CLIVE THOMPSON:The first thing they could do is just never click on any attachment that arrives in your email box unless you were already expecting it from someone. I have had virus writers tell me -- if people didn't click on these attachments, that would pretty much kill our entire scene. [LAUGHS]
BROOKE GLADSTONE:But some of those attachments come from people you know, or appear to come from people you know, because they're being sent through other people's mailboxes.
CLIVE THOMPSON: That's right. Unless your friend has told you - I'm going to send you something in a few minutes - don't click on it.
BROOKE GLADSTONE: Nobody's going to do that.
CLIVE THOMPSON: Ah, that's the-- Well, you see the virus writers are students of human frailties, and all of them basically to a one would say yeah, sadly, our discipline is contingent upon the idiocy of the average person. [LAUGHTER] So fundamentally what you're left with is, you know, really make strong examples of anyone you can catch spreading these things -- try and scare people off. I actually think it does work, because if you look at the U.S., there is much less activity amongst virus writing scenes, because they're afraid of getting busted. As more countries get serious about this, it could potentially start to diminish the amount of viruses we see around. I doubt it could ever be gotten rid of entirely, because there's a very large global supply of bored teenagers, [LAUGHTER] basically, and that's not going anywhere.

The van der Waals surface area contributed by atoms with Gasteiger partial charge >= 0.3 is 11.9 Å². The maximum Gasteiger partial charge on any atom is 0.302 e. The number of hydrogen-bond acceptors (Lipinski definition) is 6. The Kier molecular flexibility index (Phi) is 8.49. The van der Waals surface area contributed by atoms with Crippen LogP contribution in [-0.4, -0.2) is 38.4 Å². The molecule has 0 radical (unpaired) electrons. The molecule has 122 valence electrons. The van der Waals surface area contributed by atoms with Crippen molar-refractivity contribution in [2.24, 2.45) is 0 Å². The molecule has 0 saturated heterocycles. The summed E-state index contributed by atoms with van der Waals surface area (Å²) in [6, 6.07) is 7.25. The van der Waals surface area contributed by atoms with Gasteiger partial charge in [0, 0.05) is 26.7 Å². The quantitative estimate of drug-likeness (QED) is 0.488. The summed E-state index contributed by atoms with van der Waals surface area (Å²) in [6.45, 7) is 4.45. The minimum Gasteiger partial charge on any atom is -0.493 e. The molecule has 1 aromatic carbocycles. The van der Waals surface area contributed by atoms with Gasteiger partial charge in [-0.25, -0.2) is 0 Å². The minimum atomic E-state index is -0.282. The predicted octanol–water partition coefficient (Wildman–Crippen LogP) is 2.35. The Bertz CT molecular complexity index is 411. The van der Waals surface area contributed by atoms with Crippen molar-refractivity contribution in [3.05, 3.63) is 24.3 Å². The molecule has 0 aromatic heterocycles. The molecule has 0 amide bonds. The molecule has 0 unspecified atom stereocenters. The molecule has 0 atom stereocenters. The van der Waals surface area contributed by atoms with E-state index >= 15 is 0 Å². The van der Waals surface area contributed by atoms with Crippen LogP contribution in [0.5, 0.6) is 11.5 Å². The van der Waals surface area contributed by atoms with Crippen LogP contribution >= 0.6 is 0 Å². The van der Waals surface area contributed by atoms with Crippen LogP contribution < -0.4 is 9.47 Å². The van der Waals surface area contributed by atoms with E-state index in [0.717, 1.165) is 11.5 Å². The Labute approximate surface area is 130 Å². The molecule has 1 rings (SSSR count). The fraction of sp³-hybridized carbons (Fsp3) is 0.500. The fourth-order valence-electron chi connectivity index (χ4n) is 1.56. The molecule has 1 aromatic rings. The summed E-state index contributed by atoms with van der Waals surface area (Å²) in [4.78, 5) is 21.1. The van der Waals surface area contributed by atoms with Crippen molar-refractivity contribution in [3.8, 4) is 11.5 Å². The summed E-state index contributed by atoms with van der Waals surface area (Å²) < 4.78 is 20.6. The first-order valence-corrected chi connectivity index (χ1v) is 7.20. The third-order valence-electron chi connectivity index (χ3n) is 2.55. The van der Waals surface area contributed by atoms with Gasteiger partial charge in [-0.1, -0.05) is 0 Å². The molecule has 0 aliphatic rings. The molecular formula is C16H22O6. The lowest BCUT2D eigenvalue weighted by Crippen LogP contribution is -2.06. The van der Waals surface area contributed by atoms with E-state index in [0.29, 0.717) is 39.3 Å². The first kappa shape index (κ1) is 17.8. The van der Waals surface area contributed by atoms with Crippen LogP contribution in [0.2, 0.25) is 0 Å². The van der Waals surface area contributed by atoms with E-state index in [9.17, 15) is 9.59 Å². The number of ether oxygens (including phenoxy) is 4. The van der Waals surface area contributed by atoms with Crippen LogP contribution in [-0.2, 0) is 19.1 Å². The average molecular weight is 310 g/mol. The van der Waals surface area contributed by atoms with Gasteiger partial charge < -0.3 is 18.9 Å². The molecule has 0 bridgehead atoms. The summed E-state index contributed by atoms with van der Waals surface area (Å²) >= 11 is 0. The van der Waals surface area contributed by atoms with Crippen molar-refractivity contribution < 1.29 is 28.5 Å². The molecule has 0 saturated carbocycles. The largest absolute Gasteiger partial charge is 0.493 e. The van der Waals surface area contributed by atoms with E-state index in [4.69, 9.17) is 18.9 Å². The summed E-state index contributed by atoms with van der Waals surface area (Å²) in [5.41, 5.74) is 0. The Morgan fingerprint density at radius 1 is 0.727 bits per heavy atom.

BROOKE GLADSTONE: Clive, thank you very much.
CLIVE THOMPSON: Thank you.
BROOKE GLADSTONE: Clive Thompson wrote about the virus underground in this week's New York Times Magazine.